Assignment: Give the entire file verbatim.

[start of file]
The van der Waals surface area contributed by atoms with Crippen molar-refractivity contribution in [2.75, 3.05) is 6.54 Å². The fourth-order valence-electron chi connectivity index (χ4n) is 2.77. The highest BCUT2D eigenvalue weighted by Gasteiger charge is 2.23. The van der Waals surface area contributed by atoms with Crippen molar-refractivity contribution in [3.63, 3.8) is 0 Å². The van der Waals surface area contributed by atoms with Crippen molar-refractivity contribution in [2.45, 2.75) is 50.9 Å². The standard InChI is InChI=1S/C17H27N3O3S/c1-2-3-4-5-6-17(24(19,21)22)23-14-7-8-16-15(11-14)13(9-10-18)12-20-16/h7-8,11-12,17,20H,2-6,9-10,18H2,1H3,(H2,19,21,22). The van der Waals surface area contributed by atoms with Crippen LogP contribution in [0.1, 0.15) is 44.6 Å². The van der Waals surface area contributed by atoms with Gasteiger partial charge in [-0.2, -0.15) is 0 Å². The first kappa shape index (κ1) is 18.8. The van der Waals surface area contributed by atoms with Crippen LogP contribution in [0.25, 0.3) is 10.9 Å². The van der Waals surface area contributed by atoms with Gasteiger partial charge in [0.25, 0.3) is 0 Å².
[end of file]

The van der Waals surface area contributed by atoms with Crippen molar-refractivity contribution in [2.75, 3.05) is 6.54 Å². The fourth-order valence-electron chi connectivity index (χ4n) is 2.77. The highest BCUT2D eigenvalue weighted by Gasteiger charge is 2.23. The van der Waals surface area contributed by atoms with Crippen molar-refractivity contribution in [3.63, 3.8) is 0 Å². The van der Waals surface area contributed by atoms with Crippen molar-refractivity contribution in [2.45, 2.75) is 50.9 Å². The standard InChI is InChI=1S/C17H27N3O3S/c1-2-3-4-5-6-17(24(19,21)22)23-14-7-8-16-15(11-14)13(9-10-18)12-20-16/h7-8,11-12,17,20H,2-6,9-10,18H2,1H3,(H2,19,21,22). The van der Waals surface area contributed by atoms with Crippen LogP contribution in [0.1, 0.15) is 44.6 Å². The van der Waals surface area contributed by atoms with Gasteiger partial charge in [-0.2, -0.15) is 0 Å². The first kappa shape index (κ1) is 18.8. The van der Waals surface area contributed by atoms with Crippen LogP contribution in [0.25, 0.3) is 10.9 Å². The van der Waals surface area contributed by atoms with Gasteiger partial charge in [0.25, 0.3) is 0 Å².